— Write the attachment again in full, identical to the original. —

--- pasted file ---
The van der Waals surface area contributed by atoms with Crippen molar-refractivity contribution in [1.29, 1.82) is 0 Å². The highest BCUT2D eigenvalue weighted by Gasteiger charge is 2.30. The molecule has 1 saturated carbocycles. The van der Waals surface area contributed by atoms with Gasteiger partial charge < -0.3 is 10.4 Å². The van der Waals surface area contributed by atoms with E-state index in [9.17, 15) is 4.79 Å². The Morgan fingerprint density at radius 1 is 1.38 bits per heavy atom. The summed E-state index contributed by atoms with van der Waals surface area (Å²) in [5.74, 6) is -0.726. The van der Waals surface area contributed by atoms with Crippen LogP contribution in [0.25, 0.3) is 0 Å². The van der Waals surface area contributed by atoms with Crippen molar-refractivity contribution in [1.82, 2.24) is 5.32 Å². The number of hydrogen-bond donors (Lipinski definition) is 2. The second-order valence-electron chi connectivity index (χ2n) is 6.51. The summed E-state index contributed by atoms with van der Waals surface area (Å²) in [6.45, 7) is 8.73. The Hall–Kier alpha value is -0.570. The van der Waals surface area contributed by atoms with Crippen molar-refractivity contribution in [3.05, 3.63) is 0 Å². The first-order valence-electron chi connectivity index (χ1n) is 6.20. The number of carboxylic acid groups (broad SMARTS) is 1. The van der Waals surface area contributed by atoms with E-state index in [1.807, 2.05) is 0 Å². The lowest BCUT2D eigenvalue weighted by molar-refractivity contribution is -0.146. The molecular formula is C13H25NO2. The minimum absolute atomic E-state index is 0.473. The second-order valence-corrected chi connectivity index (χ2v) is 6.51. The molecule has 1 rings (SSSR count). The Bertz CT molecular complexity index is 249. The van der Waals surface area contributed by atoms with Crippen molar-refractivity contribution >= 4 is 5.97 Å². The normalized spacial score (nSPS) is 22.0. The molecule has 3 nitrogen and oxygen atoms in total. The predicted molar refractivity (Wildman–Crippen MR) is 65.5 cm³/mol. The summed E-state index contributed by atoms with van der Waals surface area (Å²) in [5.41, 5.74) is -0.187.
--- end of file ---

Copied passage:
The van der Waals surface area contributed by atoms with Crippen molar-refractivity contribution in [1.29, 1.82) is 0 Å². The highest BCUT2D eigenvalue weighted by Gasteiger charge is 2.30. The molecule has 1 saturated carbocycles. The van der Waals surface area contributed by atoms with Gasteiger partial charge < -0.3 is 10.4 Å². The van der Waals surface area contributed by atoms with E-state index in [9.17, 15) is 4.79 Å². The Morgan fingerprint density at radius 1 is 1.38 bits per heavy atom. The summed E-state index contributed by atoms with van der Waals surface area (Å²) in [5.74, 6) is -0.726. The van der Waals surface area contributed by atoms with Crippen LogP contribution in [0.25, 0.3) is 0 Å². The van der Waals surface area contributed by atoms with Crippen molar-refractivity contribution in [1.82, 2.24) is 5.32 Å². The number of hydrogen-bond donors (Lipinski definition) is 2. The second-order valence-electron chi connectivity index (χ2n) is 6.51. The summed E-state index contributed by atoms with van der Waals surface area (Å²) in [6.45, 7) is 8.73. The Hall–Kier alpha value is -0.570. The van der Waals surface area contributed by atoms with Crippen molar-refractivity contribution in [3.05, 3.63) is 0 Å². The first-order valence-electron chi connectivity index (χ1n) is 6.20. The number of carboxylic acid groups (broad SMARTS) is 1. The van der Waals surface area contributed by atoms with E-state index in [1.807, 2.05) is 0 Å². The lowest BCUT2D eigenvalue weighted by molar-refractivity contribution is -0.146. The molecular formula is C13H25NO2. The minimum absolute atomic E-state index is 0.473. The second-order valence-corrected chi connectivity index (χ2v) is 6.51. The molecule has 1 rings (SSSR count). The Bertz CT molecular complexity index is 249. The van der Waals surface area contributed by atoms with Crippen molar-refractivity contribution >= 4 is 5.97 Å². The normalized spacial score (nSPS) is 22.0. The molecule has 3 nitrogen and oxygen atoms in total. The predicted molar refractivity (Wildman–Crippen MR) is 65.5 cm³/mol. The summed E-state index contributed by atoms with van der Waals surface area (Å²) in [5.41, 5.74) is -0.187.